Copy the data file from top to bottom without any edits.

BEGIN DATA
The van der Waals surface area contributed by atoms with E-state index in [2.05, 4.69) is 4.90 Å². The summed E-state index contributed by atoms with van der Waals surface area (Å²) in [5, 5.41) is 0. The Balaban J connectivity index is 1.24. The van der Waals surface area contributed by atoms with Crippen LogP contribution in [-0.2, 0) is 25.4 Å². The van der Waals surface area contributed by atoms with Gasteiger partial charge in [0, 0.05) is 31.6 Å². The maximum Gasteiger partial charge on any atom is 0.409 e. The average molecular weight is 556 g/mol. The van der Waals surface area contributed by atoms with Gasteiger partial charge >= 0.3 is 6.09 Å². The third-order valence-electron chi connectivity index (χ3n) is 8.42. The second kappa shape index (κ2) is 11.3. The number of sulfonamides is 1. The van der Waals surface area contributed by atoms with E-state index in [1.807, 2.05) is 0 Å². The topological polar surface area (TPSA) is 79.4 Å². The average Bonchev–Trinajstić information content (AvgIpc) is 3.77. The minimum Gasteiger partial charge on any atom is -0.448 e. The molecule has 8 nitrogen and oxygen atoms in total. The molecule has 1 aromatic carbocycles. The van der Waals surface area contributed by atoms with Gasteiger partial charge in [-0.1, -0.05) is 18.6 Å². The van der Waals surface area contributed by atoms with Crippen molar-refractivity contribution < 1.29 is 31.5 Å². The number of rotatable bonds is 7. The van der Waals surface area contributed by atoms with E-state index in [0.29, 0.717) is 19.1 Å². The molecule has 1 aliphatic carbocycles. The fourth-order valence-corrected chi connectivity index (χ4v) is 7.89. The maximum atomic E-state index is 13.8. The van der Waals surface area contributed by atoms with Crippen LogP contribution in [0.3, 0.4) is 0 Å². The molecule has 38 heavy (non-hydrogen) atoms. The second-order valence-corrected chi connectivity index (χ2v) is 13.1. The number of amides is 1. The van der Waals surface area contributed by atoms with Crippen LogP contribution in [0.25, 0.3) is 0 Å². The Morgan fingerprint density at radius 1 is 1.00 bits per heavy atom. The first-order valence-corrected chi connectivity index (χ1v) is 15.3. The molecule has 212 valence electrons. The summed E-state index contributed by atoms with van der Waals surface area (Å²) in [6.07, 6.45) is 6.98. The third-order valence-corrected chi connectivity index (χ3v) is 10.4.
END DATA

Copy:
The van der Waals surface area contributed by atoms with E-state index in [2.05, 4.69) is 4.90 Å². The summed E-state index contributed by atoms with van der Waals surface area (Å²) in [5, 5.41) is 0. The Balaban J connectivity index is 1.24. The van der Waals surface area contributed by atoms with Crippen LogP contribution in [-0.2, 0) is 25.4 Å². The van der Waals surface area contributed by atoms with Gasteiger partial charge in [0, 0.05) is 31.6 Å². The maximum Gasteiger partial charge on any atom is 0.409 e. The average molecular weight is 556 g/mol. The van der Waals surface area contributed by atoms with Gasteiger partial charge >= 0.3 is 6.09 Å². The third-order valence-electron chi connectivity index (χ3n) is 8.42. The second kappa shape index (κ2) is 11.3. The number of sulfonamides is 1. The van der Waals surface area contributed by atoms with E-state index in [1.807, 2.05) is 0 Å². The topological polar surface area (TPSA) is 79.4 Å². The average Bonchev–Trinajstić information content (AvgIpc) is 3.77. The minimum Gasteiger partial charge on any atom is -0.448 e. The molecule has 8 nitrogen and oxygen atoms in total. The molecule has 1 aromatic carbocycles. The van der Waals surface area contributed by atoms with Gasteiger partial charge in [-0.1, -0.05) is 18.6 Å². The van der Waals surface area contributed by atoms with Crippen molar-refractivity contribution < 1.29 is 31.5 Å². The number of rotatable bonds is 7. The van der Waals surface area contributed by atoms with E-state index in [0.29, 0.717) is 19.1 Å². The molecule has 1 aliphatic carbocycles. The fourth-order valence-corrected chi connectivity index (χ4v) is 7.89. The maximum atomic E-state index is 13.8. The van der Waals surface area contributed by atoms with Crippen LogP contribution in [0.3, 0.4) is 0 Å². The molecule has 38 heavy (non-hydrogen) atoms. The second-order valence-corrected chi connectivity index (χ2v) is 13.1. The number of amides is 1. The van der Waals surface area contributed by atoms with Crippen LogP contribution in [0.25, 0.3) is 0 Å². The Morgan fingerprint density at radius 1 is 1.00 bits per heavy atom. The first-order valence-corrected chi connectivity index (χ1v) is 15.3. The molecule has 212 valence electrons. The summed E-state index contributed by atoms with van der Waals surface area (Å²) in [6.07, 6.45) is 6.98. The third-order valence-corrected chi connectivity index (χ3v) is 10.4.